A few answers have said that the PageFactory "loads" all the WebElements when it is instantiated - this is not actually correct.
The elements don't load until you access them. It's done through the base classes and a RealProxy. It does use the standard
FindElement(s)By methods under the hood, so there is no real performance benefit to having WebElements vs storing the By's and loading them when you need them.
One reason I choose to not use the PageFactory model, is I may have a search for an element that I don't want to exist, and by using the auto-wired approach, it searches to see if it exists before I can say "doesn't exist" in the test.
Another issue is there are subtle differences between how the PageFactory instantiates the WebElement and how
Driver.FindBy instantiates them. One that bugs me is that PageFactory's version doesn't implement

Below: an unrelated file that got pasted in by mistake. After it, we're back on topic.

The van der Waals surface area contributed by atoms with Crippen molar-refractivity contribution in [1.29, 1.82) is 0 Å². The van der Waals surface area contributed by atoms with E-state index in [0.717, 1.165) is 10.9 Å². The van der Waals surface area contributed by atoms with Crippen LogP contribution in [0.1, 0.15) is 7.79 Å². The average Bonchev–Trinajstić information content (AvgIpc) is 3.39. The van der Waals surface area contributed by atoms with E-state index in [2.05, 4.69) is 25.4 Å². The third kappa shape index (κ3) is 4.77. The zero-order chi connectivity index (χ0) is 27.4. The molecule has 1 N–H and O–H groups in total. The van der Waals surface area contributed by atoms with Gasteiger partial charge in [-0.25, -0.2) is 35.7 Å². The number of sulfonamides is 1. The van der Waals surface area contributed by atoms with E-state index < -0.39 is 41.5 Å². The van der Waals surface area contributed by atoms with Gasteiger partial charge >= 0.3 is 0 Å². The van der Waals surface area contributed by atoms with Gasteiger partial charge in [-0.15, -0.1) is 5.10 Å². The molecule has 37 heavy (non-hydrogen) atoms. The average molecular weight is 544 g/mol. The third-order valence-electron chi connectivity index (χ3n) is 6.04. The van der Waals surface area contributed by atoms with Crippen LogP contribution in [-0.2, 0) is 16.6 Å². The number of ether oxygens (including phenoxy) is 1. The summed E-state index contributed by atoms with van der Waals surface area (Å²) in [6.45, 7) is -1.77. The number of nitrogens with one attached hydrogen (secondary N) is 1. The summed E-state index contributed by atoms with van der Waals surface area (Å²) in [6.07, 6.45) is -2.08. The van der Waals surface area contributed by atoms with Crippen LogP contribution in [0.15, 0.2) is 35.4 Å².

IWrapsDriver, meaning you can't get the driver used to find the element from the element. This may not seem like much, but it means when you want to write extensions to WebElement methods that in turn need a driver, you have to work out a (much more complicated) way of getting the driver, especially since I believe the PageObjectModel should not have a direct reference to the driver...
But that said, for a lot of cases, the out of the box PageFactory approach is very good. I think that the key to using- or not using- the PageFactory is just to have a consistent approach to how your test code and page object models work and interract - as that is key to maintainability.